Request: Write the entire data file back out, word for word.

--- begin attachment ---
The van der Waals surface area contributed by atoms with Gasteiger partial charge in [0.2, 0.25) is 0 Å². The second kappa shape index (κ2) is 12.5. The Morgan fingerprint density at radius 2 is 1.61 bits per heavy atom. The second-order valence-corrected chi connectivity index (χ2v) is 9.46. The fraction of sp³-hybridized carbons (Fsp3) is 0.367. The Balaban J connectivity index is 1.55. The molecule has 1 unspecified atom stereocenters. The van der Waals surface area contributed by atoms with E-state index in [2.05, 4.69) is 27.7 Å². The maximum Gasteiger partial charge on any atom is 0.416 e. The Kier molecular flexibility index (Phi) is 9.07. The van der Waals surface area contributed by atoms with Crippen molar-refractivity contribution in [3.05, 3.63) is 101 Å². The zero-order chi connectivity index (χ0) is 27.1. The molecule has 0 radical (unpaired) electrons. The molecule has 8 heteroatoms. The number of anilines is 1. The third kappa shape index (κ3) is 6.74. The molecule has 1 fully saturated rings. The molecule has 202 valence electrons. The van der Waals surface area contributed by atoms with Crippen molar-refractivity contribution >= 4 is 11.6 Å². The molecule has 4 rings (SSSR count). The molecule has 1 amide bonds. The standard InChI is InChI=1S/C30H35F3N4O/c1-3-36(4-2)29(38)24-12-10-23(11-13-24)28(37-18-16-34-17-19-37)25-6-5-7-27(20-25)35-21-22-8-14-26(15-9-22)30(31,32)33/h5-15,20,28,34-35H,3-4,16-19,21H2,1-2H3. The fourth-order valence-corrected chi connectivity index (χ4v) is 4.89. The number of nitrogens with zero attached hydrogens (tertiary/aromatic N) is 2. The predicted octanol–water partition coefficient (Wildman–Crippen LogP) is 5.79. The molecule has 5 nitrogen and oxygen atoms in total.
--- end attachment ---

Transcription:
The van der Waals surface area contributed by atoms with Gasteiger partial charge in [0.2, 0.25) is 0 Å². The second kappa shape index (κ2) is 12.5. The Morgan fingerprint density at radius 2 is 1.61 bits per heavy atom. The second-order valence-corrected chi connectivity index (χ2v) is 9.46. The fraction of sp³-hybridized carbons (Fsp3) is 0.367. The Balaban J connectivity index is 1.55. The molecule has 1 unspecified atom stereocenters. The van der Waals surface area contributed by atoms with E-state index in [2.05, 4.69) is 27.7 Å². The maximum Gasteiger partial charge on any atom is 0.416 e. The Kier molecular flexibility index (Phi) is 9.07. The van der Waals surface area contributed by atoms with Crippen molar-refractivity contribution in [3.05, 3.63) is 101 Å². The zero-order chi connectivity index (χ0) is 27.1. The molecule has 0 radical (unpaired) electrons. The molecule has 8 heteroatoms. The number of anilines is 1. The third kappa shape index (κ3) is 6.74. The molecule has 1 fully saturated rings. The molecule has 202 valence electrons. The van der Waals surface area contributed by atoms with Crippen molar-refractivity contribution >= 4 is 11.6 Å². The molecule has 4 rings (SSSR count). The molecule has 1 amide bonds. The standard InChI is InChI=1S/C30H35F3N4O/c1-3-36(4-2)29(38)24-12-10-23(11-13-24)28(37-18-16-34-17-19-37)25-6-5-7-27(20-25)35-21-22-8-14-26(15-9-22)30(31,32)33/h5-15,20,28,34-35H,3-4,16-19,21H2,1-2H3. The fourth-order valence-corrected chi connectivity index (χ4v) is 4.89. The number of nitrogens with zero attached hydrogens (tertiary/aromatic N) is 2. The predicted octanol–water partition coefficient (Wildman–Crippen LogP) is 5.79. The molecule has 5 nitrogen and oxygen atoms in total.